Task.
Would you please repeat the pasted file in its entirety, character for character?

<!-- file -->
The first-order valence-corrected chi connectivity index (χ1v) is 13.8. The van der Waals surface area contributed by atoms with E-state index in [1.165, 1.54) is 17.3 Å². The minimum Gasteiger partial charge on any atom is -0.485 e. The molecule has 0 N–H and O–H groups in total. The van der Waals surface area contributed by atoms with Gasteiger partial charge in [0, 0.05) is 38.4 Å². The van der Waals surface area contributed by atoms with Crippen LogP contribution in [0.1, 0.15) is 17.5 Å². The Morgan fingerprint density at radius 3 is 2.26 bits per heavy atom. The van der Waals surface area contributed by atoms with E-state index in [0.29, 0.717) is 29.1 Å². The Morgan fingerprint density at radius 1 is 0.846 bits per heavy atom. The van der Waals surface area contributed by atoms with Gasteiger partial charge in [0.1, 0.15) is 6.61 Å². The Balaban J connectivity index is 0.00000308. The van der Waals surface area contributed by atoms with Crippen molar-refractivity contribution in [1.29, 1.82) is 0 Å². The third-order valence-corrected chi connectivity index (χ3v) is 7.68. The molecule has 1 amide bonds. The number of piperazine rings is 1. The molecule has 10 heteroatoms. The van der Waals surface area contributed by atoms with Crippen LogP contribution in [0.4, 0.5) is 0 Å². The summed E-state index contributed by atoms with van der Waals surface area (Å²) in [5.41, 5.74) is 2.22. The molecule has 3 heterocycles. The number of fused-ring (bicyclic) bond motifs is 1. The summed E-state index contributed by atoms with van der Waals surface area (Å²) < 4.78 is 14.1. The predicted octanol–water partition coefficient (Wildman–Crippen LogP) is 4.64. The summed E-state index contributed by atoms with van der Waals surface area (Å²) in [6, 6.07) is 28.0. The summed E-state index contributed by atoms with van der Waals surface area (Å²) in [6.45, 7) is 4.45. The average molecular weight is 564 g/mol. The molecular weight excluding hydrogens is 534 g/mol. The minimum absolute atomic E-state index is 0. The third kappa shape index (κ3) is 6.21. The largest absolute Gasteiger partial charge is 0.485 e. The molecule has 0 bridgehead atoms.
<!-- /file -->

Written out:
The first-order valence-corrected chi connectivity index (χ1v) is 13.8. The van der Waals surface area contributed by atoms with E-state index in [1.165, 1.54) is 17.3 Å². The minimum Gasteiger partial charge on any atom is -0.485 e. The molecule has 0 N–H and O–H groups in total. The van der Waals surface area contributed by atoms with Gasteiger partial charge in [0, 0.05) is 38.4 Å². The van der Waals surface area contributed by atoms with Crippen LogP contribution in [0.1, 0.15) is 17.5 Å². The Morgan fingerprint density at radius 3 is 2.26 bits per heavy atom. The van der Waals surface area contributed by atoms with E-state index in [0.29, 0.717) is 29.1 Å². The Morgan fingerprint density at radius 1 is 0.846 bits per heavy atom. The van der Waals surface area contributed by atoms with Gasteiger partial charge in [0.1, 0.15) is 6.61 Å². The Balaban J connectivity index is 0.00000308. The van der Waals surface area contributed by atoms with Crippen molar-refractivity contribution in [1.29, 1.82) is 0 Å². The third-order valence-corrected chi connectivity index (χ3v) is 7.68. The molecule has 1 amide bonds. The number of piperazine rings is 1. The molecule has 10 heteroatoms. The van der Waals surface area contributed by atoms with Crippen LogP contribution in [0.4, 0.5) is 0 Å². The summed E-state index contributed by atoms with van der Waals surface area (Å²) in [5.41, 5.74) is 2.22. The molecule has 3 heterocycles. The number of fused-ring (bicyclic) bond motifs is 1. The summed E-state index contributed by atoms with van der Waals surface area (Å²) < 4.78 is 14.1. The predicted octanol–water partition coefficient (Wildman–Crippen LogP) is 4.64. The summed E-state index contributed by atoms with van der Waals surface area (Å²) in [6, 6.07) is 28.0. The summed E-state index contributed by atoms with van der Waals surface area (Å²) in [6.45, 7) is 4.45. The average molecular weight is 564 g/mol. The molecular weight excluding hydrogens is 534 g/mol. The minimum absolute atomic E-state index is 0. The third kappa shape index (κ3) is 6.21. The largest absolute Gasteiger partial charge is 0.485 e. The molecule has 0 bridgehead atoms.